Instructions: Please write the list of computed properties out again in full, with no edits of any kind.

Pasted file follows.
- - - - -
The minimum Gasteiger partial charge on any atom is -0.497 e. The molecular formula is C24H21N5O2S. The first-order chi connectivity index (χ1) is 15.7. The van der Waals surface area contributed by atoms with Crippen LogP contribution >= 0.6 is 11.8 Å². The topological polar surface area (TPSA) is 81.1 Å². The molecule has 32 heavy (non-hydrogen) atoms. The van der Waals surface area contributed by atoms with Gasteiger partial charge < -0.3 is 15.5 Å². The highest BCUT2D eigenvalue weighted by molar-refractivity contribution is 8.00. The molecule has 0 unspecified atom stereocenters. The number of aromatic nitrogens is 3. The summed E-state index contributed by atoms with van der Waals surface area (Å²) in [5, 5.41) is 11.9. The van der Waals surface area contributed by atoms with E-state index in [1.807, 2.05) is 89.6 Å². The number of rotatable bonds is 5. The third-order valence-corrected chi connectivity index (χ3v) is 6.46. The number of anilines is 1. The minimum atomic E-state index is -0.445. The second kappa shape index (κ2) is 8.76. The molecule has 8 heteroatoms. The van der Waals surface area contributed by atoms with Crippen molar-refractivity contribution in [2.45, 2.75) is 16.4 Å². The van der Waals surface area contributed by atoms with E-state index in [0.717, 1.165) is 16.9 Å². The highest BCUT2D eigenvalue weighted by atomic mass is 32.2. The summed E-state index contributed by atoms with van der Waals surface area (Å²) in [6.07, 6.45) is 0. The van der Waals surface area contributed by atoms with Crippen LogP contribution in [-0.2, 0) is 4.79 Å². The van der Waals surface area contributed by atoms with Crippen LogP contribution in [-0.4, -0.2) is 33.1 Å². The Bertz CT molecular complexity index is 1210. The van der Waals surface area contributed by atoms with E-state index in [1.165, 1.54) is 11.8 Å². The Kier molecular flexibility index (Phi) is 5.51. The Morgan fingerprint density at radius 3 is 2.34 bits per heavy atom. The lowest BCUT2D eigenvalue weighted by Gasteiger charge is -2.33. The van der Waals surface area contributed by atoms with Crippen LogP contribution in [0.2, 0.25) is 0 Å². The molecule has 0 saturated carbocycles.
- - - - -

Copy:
The minimum Gasteiger partial charge on any atom is -0.497 e. The molecular formula is C24H21N5O2S. The first-order chi connectivity index (χ1) is 15.7. The van der Waals surface area contributed by atoms with Crippen LogP contribution >= 0.6 is 11.8 Å². The topological polar surface area (TPSA) is 81.1 Å². The molecule has 32 heavy (non-hydrogen) atoms. The van der Waals surface area contributed by atoms with Gasteiger partial charge < -0.3 is 15.5 Å². The highest BCUT2D eigenvalue weighted by molar-refractivity contribution is 8.00. The molecule has 0 unspecified atom stereocenters. The number of aromatic nitrogens is 3. The summed E-state index contributed by atoms with van der Waals surface area (Å²) in [5, 5.41) is 11.9. The van der Waals surface area contributed by atoms with E-state index in [1.807, 2.05) is 89.6 Å². The number of rotatable bonds is 5. The third-order valence-corrected chi connectivity index (χ3v) is 6.46. The number of anilines is 1. The minimum atomic E-state index is -0.445. The second kappa shape index (κ2) is 8.76. The molecule has 8 heteroatoms. The van der Waals surface area contributed by atoms with Crippen molar-refractivity contribution in [2.45, 2.75) is 16.4 Å². The van der Waals surface area contributed by atoms with E-state index in [0.717, 1.165) is 16.9 Å². The highest BCUT2D eigenvalue weighted by atomic mass is 32.2. The summed E-state index contributed by atoms with van der Waals surface area (Å²) in [6.07, 6.45) is 0. The van der Waals surface area contributed by atoms with Crippen LogP contribution in [-0.2, 0) is 4.79 Å². The van der Waals surface area contributed by atoms with Crippen LogP contribution in [-0.4, -0.2) is 33.1 Å². The Bertz CT molecular complexity index is 1210. The van der Waals surface area contributed by atoms with E-state index in [1.165, 1.54) is 11.8 Å². The Kier molecular flexibility index (Phi) is 5.51. The Morgan fingerprint density at radius 3 is 2.34 bits per heavy atom. The lowest BCUT2D eigenvalue weighted by Gasteiger charge is -2.33. The van der Waals surface area contributed by atoms with Crippen LogP contribution in [0.2, 0.25) is 0 Å². The molecule has 0 saturated carbocycles.